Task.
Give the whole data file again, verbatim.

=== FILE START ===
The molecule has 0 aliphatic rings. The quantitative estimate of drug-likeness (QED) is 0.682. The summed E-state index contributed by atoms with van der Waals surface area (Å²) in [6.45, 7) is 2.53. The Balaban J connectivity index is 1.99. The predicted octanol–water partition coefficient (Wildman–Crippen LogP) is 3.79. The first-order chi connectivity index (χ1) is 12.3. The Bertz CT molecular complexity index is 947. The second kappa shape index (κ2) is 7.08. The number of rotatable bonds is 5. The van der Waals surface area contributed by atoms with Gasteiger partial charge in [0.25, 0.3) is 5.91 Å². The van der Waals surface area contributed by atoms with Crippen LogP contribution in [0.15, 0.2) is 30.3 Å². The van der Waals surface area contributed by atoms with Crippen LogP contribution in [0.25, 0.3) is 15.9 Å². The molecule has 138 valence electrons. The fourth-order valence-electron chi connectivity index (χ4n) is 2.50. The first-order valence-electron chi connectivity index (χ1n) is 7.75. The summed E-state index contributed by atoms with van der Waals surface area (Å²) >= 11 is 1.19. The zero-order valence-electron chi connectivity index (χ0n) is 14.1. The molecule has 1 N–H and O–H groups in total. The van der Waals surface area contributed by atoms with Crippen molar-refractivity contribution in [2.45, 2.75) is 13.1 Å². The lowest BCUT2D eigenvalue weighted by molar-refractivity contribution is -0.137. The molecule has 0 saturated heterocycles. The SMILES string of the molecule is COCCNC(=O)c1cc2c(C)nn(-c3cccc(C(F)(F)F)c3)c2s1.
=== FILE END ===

The molecule has 0 aliphatic rings. The quantitative estimate of drug-likeness (QED) is 0.682. The summed E-state index contributed by atoms with van der Waals surface area (Å²) in [6.45, 7) is 2.53. The Balaban J connectivity index is 1.99. The predicted octanol–water partition coefficient (Wildman–Crippen LogP) is 3.79. The first-order chi connectivity index (χ1) is 12.3. The Bertz CT molecular complexity index is 947. The second kappa shape index (κ2) is 7.08. The number of rotatable bonds is 5. The van der Waals surface area contributed by atoms with Gasteiger partial charge in [0.25, 0.3) is 5.91 Å². The van der Waals surface area contributed by atoms with Crippen LogP contribution in [0.15, 0.2) is 30.3 Å². The van der Waals surface area contributed by atoms with Crippen LogP contribution in [0.25, 0.3) is 15.9 Å². The molecule has 138 valence electrons. The fourth-order valence-electron chi connectivity index (χ4n) is 2.50. The first-order valence-electron chi connectivity index (χ1n) is 7.75. The summed E-state index contributed by atoms with van der Waals surface area (Å²) >= 11 is 1.19. The zero-order valence-electron chi connectivity index (χ0n) is 14.1. The molecule has 1 N–H and O–H groups in total. The van der Waals surface area contributed by atoms with Crippen molar-refractivity contribution in [2.45, 2.75) is 13.1 Å². The lowest BCUT2D eigenvalue weighted by molar-refractivity contribution is -0.137. The molecule has 0 saturated heterocycles. The SMILES string of the molecule is COCCNC(=O)c1cc2c(C)nn(-c3cccc(C(F)(F)F)c3)c2s1.